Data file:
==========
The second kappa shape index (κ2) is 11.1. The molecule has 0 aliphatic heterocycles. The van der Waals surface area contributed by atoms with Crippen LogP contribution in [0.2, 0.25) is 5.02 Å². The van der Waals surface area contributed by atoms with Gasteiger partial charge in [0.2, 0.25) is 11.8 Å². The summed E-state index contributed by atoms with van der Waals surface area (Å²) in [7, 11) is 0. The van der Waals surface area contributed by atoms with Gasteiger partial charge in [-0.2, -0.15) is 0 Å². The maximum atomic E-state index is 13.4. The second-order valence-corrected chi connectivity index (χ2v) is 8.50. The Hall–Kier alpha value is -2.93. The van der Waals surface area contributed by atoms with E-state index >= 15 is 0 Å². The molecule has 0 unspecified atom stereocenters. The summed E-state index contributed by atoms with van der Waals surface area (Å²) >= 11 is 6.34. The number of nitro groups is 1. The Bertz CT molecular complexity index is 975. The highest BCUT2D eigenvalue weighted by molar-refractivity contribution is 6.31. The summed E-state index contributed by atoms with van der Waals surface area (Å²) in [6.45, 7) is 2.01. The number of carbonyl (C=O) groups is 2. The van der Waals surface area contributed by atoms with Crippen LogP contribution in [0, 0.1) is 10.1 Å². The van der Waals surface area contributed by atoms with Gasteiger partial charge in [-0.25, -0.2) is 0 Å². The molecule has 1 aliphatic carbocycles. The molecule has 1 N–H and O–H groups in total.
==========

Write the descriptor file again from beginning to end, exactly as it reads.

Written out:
The second kappa shape index (κ2) is 11.1. The molecule has 0 aliphatic heterocycles. The van der Waals surface area contributed by atoms with Crippen LogP contribution in [0.2, 0.25) is 5.02 Å². The van der Waals surface area contributed by atoms with Gasteiger partial charge in [0.2, 0.25) is 11.8 Å². The summed E-state index contributed by atoms with van der Waals surface area (Å²) in [7, 11) is 0. The van der Waals surface area contributed by atoms with Gasteiger partial charge in [-0.2, -0.15) is 0 Å². The maximum atomic E-state index is 13.4. The second-order valence-corrected chi connectivity index (χ2v) is 8.50. The Hall–Kier alpha value is -2.93. The van der Waals surface area contributed by atoms with E-state index >= 15 is 0 Å². The molecule has 0 unspecified atom stereocenters. The summed E-state index contributed by atoms with van der Waals surface area (Å²) >= 11 is 6.34. The number of nitro groups is 1. The Bertz CT molecular complexity index is 975. The highest BCUT2D eigenvalue weighted by molar-refractivity contribution is 6.31. The summed E-state index contributed by atoms with van der Waals surface area (Å²) in [6.45, 7) is 2.01. The number of carbonyl (C=O) groups is 2. The van der Waals surface area contributed by atoms with Crippen LogP contribution in [0, 0.1) is 10.1 Å². The van der Waals surface area contributed by atoms with Gasteiger partial charge in [-0.25, -0.2) is 0 Å². The molecule has 1 aliphatic carbocycles. The molecule has 1 N–H and O–H groups in total.